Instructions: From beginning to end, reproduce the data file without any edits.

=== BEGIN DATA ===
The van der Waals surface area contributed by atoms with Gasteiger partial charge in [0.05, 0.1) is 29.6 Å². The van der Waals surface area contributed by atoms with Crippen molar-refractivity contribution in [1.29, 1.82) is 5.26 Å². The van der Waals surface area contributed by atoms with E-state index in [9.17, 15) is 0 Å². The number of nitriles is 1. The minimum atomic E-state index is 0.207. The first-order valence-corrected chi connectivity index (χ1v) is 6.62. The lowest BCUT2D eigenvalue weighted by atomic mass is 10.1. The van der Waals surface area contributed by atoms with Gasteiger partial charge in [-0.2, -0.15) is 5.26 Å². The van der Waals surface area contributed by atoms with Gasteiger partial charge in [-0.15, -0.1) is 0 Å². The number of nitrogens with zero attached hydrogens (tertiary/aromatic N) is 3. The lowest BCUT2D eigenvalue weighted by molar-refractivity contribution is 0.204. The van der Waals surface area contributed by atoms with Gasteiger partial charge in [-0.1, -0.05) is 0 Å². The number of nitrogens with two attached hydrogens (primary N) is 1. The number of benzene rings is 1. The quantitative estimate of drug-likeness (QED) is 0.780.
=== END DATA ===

The van der Waals surface area contributed by atoms with Gasteiger partial charge in [0.05, 0.1) is 29.6 Å². The van der Waals surface area contributed by atoms with Crippen molar-refractivity contribution in [1.29, 1.82) is 5.26 Å². The van der Waals surface area contributed by atoms with E-state index in [9.17, 15) is 0 Å². The number of nitriles is 1. The minimum atomic E-state index is 0.207. The first-order valence-corrected chi connectivity index (χ1v) is 6.62. The lowest BCUT2D eigenvalue weighted by atomic mass is 10.1. The van der Waals surface area contributed by atoms with Gasteiger partial charge in [-0.2, -0.15) is 5.26 Å². The van der Waals surface area contributed by atoms with Gasteiger partial charge in [-0.15, -0.1) is 0 Å². The number of nitrogens with zero attached hydrogens (tertiary/aromatic N) is 3. The lowest BCUT2D eigenvalue weighted by molar-refractivity contribution is 0.204. The van der Waals surface area contributed by atoms with Gasteiger partial charge in [-0.1, -0.05) is 0 Å². The number of nitrogens with two attached hydrogens (primary N) is 1. The number of benzene rings is 1. The quantitative estimate of drug-likeness (QED) is 0.780.